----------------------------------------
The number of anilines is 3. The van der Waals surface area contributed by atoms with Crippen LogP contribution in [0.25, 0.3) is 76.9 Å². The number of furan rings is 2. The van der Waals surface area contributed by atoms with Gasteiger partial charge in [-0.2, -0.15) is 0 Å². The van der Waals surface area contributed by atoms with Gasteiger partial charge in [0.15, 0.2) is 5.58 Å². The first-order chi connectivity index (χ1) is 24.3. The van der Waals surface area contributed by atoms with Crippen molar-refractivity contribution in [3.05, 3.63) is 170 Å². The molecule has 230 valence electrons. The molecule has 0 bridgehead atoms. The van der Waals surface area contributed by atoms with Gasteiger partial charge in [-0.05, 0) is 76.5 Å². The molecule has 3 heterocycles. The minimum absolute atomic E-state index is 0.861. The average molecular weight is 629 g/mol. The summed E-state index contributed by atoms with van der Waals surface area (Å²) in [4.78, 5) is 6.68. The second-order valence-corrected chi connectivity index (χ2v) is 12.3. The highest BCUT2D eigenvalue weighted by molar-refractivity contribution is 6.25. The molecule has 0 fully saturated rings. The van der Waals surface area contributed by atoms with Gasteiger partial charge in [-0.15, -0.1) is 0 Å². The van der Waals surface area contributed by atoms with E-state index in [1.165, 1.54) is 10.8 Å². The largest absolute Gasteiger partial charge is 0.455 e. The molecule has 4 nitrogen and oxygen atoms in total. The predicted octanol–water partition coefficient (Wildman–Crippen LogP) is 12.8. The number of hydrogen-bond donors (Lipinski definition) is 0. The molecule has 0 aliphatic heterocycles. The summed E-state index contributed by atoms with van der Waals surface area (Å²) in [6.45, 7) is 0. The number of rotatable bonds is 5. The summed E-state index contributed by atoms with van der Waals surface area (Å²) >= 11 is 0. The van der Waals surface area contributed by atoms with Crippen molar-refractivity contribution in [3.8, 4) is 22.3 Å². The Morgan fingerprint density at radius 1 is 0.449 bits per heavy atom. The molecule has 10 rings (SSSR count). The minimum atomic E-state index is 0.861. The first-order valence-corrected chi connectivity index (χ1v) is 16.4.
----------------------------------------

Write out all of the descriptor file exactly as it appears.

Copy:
The number of anilines is 3. The van der Waals surface area contributed by atoms with Crippen LogP contribution in [0.25, 0.3) is 76.9 Å². The number of furan rings is 2. The van der Waals surface area contributed by atoms with Gasteiger partial charge in [-0.2, -0.15) is 0 Å². The van der Waals surface area contributed by atoms with Gasteiger partial charge in [0.15, 0.2) is 5.58 Å². The first-order chi connectivity index (χ1) is 24.3. The van der Waals surface area contributed by atoms with Crippen molar-refractivity contribution in [3.05, 3.63) is 170 Å². The molecule has 230 valence electrons. The molecule has 0 bridgehead atoms. The van der Waals surface area contributed by atoms with Gasteiger partial charge in [-0.05, 0) is 76.5 Å². The molecule has 3 heterocycles. The minimum absolute atomic E-state index is 0.861. The average molecular weight is 629 g/mol. The summed E-state index contributed by atoms with van der Waals surface area (Å²) in [4.78, 5) is 6.68. The second-order valence-corrected chi connectivity index (χ2v) is 12.3. The highest BCUT2D eigenvalue weighted by molar-refractivity contribution is 6.25. The molecule has 0 fully saturated rings. The van der Waals surface area contributed by atoms with Gasteiger partial charge in [-0.15, -0.1) is 0 Å². The van der Waals surface area contributed by atoms with E-state index in [1.165, 1.54) is 10.8 Å². The largest absolute Gasteiger partial charge is 0.455 e. The molecule has 4 nitrogen and oxygen atoms in total. The predicted octanol–water partition coefficient (Wildman–Crippen LogP) is 12.8. The number of hydrogen-bond donors (Lipinski definition) is 0. The molecule has 0 aliphatic heterocycles. The summed E-state index contributed by atoms with van der Waals surface area (Å²) in [6.45, 7) is 0. The number of rotatable bonds is 5. The summed E-state index contributed by atoms with van der Waals surface area (Å²) >= 11 is 0. The van der Waals surface area contributed by atoms with Crippen molar-refractivity contribution in [3.8, 4) is 22.3 Å². The Morgan fingerprint density at radius 1 is 0.449 bits per heavy atom. The molecule has 10 rings (SSSR count). The minimum atomic E-state index is 0.861. The first-order valence-corrected chi connectivity index (χ1v) is 16.4.